A key difference between the US and Greater Golden Horseshoe and other Canadian examples is that the American regional growth plans are recognized as metropolitan planning organizations MPOs, which are federally mandated transportation policy-making organizations. MPOs receive federal funding for transportation projects and programs, and are able to provide funding for transportation and planning projects to local municipalities to implement the regional plan.  MPOs typically do not have authority over land use decisions and local planning, but use targeted investment and provide grant incentives for local municipalities to align with regional plans.

As the Province and municipalities prepare for the first 10-year review of the Growth Plan, what are the key lessons that Ontario can learn from other regional growth planning experiences?

In the past 10 years, there has been a great deal of energy and resources focused on Growth Plan conformity exercises, with less progress on coordinating infrastructure and growth across the region. The Province created Metrolinx as a special-purpose agency to plan the regional transportation network, but it remains a provincial agency without any regional representation or an approved investment strategy. Unlike other North American regional plans, in the Greater Golden Horseshoe, there is no formal mechanism for municipalities to come together in a forum to discuss, address issues facing the region, and also advocate to other orders of government on behalf of the entire region.

In Ontario’s prescriptive, top-down planning system, despite having the Growth Plan in place, there remains an absence of regional mechanisms to manage and coordinate infrastructure investment and growth at a regional scale. Enid Slack and Zachary Spicer recently published an article in Novae Res Urbis (reprinted with permission) detailing that one of the important legacies of amalgamation is a failure to address regional issues. In the midst of both municipal and provincial elections, and at the outset of the first review of the Growth Plan, it may be time to consider what regional mechanisms, governance and targeted funding structures are necessary to successfully manage growth and coordinate infrastructure and ultimately implement the Growth Plan.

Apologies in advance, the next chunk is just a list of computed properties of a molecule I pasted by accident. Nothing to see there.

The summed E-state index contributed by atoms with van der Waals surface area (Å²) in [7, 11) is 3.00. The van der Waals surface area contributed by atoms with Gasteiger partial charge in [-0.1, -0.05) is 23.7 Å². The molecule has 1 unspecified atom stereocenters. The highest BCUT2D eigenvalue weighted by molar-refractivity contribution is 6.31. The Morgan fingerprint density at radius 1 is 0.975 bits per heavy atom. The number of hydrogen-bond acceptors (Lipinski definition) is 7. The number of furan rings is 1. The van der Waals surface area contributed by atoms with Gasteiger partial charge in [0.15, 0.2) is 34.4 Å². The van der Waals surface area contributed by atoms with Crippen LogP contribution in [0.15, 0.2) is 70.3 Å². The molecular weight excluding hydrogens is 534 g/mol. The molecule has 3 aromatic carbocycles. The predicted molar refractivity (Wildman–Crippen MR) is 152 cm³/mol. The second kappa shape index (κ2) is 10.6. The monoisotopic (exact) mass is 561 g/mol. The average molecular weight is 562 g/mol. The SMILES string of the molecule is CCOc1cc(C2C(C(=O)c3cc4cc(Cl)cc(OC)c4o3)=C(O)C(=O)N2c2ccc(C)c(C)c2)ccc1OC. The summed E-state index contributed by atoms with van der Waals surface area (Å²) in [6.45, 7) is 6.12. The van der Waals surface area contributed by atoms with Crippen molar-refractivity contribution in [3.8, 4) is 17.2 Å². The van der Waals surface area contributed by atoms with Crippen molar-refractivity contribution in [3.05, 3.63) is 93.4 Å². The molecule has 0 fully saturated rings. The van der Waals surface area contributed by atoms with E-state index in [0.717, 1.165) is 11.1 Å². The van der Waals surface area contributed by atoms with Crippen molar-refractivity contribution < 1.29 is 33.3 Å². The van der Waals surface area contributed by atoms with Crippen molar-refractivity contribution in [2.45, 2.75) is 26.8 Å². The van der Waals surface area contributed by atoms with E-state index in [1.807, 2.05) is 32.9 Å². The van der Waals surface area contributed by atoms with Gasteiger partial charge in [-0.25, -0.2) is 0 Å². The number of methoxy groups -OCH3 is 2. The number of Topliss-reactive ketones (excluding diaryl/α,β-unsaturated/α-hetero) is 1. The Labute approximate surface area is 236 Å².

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About The Big Review 

We are almost 10 years into the legacy set of provincial legislation and Plans that have changed the planning and development landscape in the Greater Golden Horseshoe in Ontario. The time has come for policy makers to reflect on the effectiveness of those cornerstone planning documents, and a major review period is now underway – priorities identified in the Big Move have recently been revisited, and the Growth Plan and Greenbelt Plan will soon be under provincial review.

Urban Strategies has a thorough understanding of these Plans and policies, because we have played a role in their development or implementation from all perspectives and at all levels – from provincial, regional and local municipalities to private and institutional development.

On this basis, we offer our insight on the Plans, their review processes, and how their evolutions can help us better manage community growth and sustainability.

Over the coming months, we will post to this Blog our thoughts on how the Plans are working, proposed revisions, and updates on review processes and outcomes.  We invite you to join us in this E-exchange of ideas, with on-the-ground experiences and your thoughts on moving forward